“The women . . . put different colored bottles, broken glass and sea-shells all around the grave of Aunt Dicey. In that way they showed their love for her.” William Faulkner, The Day When the Animals Talked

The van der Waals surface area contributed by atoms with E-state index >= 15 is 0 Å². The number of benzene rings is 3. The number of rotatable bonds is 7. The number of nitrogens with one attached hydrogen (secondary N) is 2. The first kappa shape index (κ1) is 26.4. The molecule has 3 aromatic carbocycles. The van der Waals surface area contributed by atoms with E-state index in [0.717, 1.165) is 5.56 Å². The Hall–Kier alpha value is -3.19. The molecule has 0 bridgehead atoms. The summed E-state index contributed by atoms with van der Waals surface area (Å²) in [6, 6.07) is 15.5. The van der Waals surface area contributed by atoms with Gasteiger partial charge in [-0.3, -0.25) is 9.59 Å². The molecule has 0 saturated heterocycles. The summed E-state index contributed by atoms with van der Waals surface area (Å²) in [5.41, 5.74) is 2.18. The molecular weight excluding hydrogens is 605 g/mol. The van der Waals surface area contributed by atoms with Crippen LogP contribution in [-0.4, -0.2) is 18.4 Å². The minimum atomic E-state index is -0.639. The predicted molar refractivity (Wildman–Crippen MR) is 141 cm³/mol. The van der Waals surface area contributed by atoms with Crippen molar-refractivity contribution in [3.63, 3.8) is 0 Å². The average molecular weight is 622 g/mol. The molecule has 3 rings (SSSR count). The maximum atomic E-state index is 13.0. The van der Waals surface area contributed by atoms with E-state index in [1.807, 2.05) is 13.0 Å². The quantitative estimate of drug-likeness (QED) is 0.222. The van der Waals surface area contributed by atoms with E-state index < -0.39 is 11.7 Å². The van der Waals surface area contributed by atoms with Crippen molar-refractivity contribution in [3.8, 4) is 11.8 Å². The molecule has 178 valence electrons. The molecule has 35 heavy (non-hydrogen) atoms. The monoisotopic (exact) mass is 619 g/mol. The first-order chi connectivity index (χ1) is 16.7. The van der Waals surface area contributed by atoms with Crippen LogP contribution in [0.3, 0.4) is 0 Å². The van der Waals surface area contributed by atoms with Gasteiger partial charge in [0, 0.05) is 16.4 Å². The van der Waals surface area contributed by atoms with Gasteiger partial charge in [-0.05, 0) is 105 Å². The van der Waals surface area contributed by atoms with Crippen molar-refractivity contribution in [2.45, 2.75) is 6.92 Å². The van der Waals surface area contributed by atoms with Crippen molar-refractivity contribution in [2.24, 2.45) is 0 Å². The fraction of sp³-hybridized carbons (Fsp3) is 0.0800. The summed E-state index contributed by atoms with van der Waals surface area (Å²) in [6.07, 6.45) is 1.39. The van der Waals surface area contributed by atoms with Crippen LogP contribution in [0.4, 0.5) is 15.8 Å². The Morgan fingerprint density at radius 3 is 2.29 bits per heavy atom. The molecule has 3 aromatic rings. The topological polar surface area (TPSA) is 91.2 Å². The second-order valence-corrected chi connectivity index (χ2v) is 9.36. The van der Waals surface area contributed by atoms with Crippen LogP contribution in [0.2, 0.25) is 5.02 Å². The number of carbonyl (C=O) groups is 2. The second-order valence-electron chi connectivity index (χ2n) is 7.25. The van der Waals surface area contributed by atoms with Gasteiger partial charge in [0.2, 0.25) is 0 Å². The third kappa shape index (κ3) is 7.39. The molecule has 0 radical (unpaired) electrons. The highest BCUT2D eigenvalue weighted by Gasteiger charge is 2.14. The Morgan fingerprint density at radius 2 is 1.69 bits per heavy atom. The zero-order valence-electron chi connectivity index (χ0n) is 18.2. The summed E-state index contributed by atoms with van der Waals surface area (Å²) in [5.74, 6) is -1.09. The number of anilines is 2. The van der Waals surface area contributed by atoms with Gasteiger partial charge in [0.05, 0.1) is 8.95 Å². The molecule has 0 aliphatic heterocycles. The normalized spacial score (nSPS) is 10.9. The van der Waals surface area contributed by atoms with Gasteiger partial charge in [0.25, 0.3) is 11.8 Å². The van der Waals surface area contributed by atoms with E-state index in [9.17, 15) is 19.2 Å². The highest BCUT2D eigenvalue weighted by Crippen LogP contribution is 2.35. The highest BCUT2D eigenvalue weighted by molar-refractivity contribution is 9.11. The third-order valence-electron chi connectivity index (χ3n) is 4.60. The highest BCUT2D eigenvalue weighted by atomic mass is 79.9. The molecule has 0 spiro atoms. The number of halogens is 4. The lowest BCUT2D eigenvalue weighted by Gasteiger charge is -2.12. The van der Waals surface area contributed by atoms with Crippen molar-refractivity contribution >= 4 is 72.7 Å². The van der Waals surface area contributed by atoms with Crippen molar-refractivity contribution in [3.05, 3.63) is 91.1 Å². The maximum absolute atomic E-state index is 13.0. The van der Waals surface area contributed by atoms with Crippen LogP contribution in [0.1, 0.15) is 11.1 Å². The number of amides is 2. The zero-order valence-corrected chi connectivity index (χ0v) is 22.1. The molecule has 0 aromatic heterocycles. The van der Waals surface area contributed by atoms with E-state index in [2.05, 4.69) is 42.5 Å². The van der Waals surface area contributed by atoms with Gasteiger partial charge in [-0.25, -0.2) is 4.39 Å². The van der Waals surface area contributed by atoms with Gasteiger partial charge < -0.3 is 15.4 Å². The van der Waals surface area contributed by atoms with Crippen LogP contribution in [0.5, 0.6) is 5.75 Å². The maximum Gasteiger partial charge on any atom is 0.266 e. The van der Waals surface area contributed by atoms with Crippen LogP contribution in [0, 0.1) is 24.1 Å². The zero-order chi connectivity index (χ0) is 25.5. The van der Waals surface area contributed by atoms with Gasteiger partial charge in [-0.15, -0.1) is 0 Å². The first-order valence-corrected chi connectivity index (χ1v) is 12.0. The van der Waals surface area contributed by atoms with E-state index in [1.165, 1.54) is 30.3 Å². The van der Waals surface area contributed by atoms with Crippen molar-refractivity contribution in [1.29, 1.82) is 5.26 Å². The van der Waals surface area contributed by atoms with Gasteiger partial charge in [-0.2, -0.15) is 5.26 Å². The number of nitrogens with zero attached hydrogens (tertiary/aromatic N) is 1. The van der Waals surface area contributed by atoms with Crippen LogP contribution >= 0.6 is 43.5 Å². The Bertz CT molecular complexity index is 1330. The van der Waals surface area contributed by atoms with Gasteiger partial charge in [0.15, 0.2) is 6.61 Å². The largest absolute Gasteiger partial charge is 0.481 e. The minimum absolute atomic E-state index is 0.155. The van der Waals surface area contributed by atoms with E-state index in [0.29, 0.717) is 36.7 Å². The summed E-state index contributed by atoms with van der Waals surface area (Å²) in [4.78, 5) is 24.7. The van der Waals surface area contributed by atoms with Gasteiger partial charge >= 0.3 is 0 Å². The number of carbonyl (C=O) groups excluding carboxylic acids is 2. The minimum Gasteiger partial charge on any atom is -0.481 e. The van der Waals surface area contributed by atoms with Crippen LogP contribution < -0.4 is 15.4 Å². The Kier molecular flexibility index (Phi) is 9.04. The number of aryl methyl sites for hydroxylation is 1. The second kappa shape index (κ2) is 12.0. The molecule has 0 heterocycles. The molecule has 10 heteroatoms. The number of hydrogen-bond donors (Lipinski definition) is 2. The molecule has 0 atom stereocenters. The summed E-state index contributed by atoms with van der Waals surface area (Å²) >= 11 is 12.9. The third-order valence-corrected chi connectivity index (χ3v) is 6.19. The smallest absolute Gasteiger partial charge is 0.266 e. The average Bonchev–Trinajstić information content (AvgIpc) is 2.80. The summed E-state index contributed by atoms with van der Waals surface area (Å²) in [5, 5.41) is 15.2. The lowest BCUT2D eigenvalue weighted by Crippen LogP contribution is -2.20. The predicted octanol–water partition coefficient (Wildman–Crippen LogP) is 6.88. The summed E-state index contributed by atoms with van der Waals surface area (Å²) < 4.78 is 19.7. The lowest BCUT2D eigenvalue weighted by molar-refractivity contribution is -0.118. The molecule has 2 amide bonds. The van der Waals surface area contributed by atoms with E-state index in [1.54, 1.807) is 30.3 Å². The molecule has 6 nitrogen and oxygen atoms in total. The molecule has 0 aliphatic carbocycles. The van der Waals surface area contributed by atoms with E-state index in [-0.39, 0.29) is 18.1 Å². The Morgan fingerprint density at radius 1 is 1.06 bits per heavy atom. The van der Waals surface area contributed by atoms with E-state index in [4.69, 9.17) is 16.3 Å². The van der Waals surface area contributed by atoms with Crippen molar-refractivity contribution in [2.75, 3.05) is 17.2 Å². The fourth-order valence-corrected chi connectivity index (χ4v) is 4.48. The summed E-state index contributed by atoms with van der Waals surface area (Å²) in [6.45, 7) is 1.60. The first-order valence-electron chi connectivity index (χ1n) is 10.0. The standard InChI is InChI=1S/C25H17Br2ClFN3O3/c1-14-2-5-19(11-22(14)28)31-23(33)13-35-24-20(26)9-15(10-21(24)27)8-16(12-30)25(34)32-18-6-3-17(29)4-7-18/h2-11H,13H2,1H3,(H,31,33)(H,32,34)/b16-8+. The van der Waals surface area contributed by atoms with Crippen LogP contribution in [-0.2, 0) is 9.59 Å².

Even if you don’t call yourself a “collector,” you do inevitably collect things. Often random, everyday things—think of the junk drawer with its assortment of useful items (rubber bands, batteries, children’s safety scissors), broken bits (a headless Lego minifigure, bent pins, a mini-flashlight needing a new battery), and flotsam (mailing address labels received in a charitable solicitation, so many used twist-ties, multiple IKEA furniture wrenches). Sometimes the things you collect have personal significance and family memories associated with them—most of the objects I have from my grandfather are small, handheld things like a tiny red Swiss Army knife, a Mickey Mouse watch with a broken strap, the pocket New Testament that was given to him by a well-wisher before he shipped out to Alaska in World War II, or an unclaimed skeleton key left behind in a coat pocket from his dry cleaning business, and each has specific recollections of time spent with him playing, gardening, visiting him at work, listening to his stories. Sometimes the collections are deliberate and curated—I have multiple sorted jars of beach glass, picked up by me from beaches in North Carolina, Maine and elsewhere but also brought to me by family and friends from Washington, Canada, and New Zealand. Humans cannot go through life without acquiring at least a few of these things, accumulated by chance, time, inheritance, and choice, full of stories but also mysteries, of the presence or absence of a loved one, of the memory of a great day or the broken pieces of a bad one. Why do we hang on to all of these things?